Qatar Crisis: Muslim Brotherhood Rejects Saudi Terror Accusations

The movement calls on Saudi Arabia to cease its support for Egyptian President al-Sissi

Reuters
Reuters
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Mohammed Badie, the leader of Egypt's Muslim Brotherhood, attends a press conference in Cairo, November 30, 2010.
Mohammed Badie, the leader of Egypt's Muslim Brotherhood, attends a press conference in Cairo, November 30, 2010.Credit: AP
Reuters
Reuters

The Muslim Brotherhood, in its first reaction to the Gulf crisis on Wednesday, rejected what it said were false accusations of terrorism by Saudi Arabia.

In a statement on its website, the world's oldest Islamist movement called on the kingdom to cease its support for Egyptian President Abdel-Fattah al-Sissi and not to listen to the rulers of the United Arab Emirates, whom it called corrupt and oppressive.

The UAE, Saudi Arabia, Egypt and others cut diplomatic ties with Qatar on Monday, partly over the tiny Gulf monarchy's alleged support for Islamist groups such as the Brotherhood.

Saudi Arabian Foreign Minister Adel Al-Jubeir said on Tuesday that Qatar needed to take several steps, including ending its support of Hamas and the Muslim Brotherhood, to restore ties with other key Arab states.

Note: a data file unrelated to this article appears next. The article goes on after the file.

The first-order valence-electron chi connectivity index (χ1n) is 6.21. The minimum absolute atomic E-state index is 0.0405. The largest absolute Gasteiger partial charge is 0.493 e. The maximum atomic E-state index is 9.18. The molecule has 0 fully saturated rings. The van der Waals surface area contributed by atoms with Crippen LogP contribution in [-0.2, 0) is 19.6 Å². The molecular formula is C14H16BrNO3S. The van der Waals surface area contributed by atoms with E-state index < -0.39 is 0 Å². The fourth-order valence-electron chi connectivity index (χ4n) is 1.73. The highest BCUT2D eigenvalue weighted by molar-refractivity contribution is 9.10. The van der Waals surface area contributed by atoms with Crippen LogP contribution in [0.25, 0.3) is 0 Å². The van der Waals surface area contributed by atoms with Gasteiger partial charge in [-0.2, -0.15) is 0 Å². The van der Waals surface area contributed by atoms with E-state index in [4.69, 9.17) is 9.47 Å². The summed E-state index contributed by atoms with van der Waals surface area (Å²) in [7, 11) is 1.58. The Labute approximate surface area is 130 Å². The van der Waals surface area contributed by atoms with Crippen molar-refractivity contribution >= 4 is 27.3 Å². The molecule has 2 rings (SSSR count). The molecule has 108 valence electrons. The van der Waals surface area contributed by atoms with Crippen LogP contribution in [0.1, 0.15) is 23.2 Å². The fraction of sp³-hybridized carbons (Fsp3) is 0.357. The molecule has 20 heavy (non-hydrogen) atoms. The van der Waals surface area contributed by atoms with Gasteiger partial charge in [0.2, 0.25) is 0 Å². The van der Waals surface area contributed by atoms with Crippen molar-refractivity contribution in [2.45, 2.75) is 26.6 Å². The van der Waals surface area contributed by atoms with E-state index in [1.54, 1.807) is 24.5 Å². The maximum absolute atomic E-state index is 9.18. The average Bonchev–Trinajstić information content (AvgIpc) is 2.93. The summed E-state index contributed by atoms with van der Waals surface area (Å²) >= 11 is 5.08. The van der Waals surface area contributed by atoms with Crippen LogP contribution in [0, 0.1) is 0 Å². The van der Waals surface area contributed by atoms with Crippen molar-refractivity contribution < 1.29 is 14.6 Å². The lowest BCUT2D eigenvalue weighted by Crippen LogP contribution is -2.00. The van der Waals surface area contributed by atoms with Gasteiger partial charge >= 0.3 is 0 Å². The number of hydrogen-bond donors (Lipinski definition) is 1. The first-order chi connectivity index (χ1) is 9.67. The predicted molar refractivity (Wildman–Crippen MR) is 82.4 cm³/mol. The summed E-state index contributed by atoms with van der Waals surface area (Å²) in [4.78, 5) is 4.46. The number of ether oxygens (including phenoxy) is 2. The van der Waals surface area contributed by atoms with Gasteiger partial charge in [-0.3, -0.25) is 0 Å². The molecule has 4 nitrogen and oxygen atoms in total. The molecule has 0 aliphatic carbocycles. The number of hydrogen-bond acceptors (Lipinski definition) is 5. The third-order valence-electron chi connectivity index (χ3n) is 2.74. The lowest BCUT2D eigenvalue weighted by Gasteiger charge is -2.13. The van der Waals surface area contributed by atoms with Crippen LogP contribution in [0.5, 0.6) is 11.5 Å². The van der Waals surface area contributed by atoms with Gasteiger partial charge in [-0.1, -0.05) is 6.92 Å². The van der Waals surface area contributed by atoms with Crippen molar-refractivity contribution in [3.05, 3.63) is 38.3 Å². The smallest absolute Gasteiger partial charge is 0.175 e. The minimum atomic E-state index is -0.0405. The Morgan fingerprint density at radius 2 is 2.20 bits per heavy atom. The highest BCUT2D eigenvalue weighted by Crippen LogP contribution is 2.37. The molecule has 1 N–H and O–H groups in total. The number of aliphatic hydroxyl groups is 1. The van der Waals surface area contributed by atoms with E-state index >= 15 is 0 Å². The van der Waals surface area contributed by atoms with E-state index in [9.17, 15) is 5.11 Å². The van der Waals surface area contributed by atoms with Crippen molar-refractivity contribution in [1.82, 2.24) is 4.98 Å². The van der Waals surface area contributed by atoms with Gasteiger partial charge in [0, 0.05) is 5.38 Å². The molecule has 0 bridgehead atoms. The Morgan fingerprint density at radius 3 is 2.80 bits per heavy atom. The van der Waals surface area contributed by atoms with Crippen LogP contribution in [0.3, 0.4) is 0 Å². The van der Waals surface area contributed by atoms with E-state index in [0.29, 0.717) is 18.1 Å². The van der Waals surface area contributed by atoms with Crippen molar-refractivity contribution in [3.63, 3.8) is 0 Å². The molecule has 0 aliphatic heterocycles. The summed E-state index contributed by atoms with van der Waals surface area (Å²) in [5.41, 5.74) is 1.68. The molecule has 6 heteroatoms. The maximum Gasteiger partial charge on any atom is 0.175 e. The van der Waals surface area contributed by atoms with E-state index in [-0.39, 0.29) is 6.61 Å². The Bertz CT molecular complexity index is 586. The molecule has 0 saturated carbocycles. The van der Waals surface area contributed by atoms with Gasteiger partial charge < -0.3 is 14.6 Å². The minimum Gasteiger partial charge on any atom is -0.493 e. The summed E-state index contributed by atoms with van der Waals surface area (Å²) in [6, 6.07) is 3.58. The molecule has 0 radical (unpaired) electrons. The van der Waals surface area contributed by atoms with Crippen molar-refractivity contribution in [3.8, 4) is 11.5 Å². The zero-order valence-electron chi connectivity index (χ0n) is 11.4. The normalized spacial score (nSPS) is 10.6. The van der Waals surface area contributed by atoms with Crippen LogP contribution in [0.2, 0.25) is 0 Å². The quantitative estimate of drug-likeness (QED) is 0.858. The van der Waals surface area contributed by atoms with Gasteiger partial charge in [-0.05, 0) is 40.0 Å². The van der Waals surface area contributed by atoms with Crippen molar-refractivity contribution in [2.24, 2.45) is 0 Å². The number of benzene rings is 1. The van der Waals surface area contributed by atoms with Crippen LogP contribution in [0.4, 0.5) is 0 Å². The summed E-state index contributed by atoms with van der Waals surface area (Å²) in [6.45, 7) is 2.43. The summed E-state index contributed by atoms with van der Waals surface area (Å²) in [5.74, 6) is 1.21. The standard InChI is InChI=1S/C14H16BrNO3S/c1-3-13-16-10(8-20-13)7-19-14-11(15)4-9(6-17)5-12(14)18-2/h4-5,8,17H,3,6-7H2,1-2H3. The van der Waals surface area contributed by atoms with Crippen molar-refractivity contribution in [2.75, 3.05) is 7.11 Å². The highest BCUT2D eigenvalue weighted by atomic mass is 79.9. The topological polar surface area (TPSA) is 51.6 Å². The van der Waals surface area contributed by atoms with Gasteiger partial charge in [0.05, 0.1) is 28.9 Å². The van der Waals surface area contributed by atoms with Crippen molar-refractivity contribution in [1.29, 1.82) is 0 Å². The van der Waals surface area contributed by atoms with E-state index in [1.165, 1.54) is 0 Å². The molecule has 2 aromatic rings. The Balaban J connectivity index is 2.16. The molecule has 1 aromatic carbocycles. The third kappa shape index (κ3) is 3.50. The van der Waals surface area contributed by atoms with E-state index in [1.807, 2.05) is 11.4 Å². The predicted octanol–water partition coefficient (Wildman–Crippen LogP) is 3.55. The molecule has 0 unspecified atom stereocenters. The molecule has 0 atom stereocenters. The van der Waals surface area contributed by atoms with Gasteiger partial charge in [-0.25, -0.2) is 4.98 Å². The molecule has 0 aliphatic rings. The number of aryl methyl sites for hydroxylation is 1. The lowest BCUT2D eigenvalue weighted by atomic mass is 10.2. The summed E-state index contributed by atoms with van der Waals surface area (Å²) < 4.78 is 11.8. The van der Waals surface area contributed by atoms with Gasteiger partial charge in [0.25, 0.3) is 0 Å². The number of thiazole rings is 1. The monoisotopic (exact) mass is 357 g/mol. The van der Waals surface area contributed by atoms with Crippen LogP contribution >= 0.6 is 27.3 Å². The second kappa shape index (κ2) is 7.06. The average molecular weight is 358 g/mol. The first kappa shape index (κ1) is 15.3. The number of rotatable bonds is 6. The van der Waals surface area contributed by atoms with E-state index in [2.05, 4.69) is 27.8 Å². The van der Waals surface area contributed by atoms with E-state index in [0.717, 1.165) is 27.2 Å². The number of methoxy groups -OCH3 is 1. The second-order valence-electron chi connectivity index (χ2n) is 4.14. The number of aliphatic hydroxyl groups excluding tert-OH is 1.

"The Kingdom's [Saudi Arabia's] insistence on backing the obscene putschist (Egyptian) regime, providing it with financial and political support, attacking the moderate Islamist movement represented in the Muslim Brotherhood, and accusing it of terrorism, puts the Kingdom's credibility at stake," the Brotherhood said.

Egypt's military, then led by Sissi, ousted former Egyptian President Mohammed Morsi, a Brotherhood leader, from power in 2013 after mass protests against his rule. The move was backed by Saudi Arabia and the UAE.

"Do not listen to the princes of oppression and injustice in the UAE, those corrupt men are a plague on the (Islamic) nation and the Kingdom both. They are the cohorts of Zionists and finances of oppression and obscenity," the group said.

The Brotherhood, a global organization which started in Egypt in 1928, has experienced splits ever since it lost power in its country of origin. The statement came from a Cairo-based wing.

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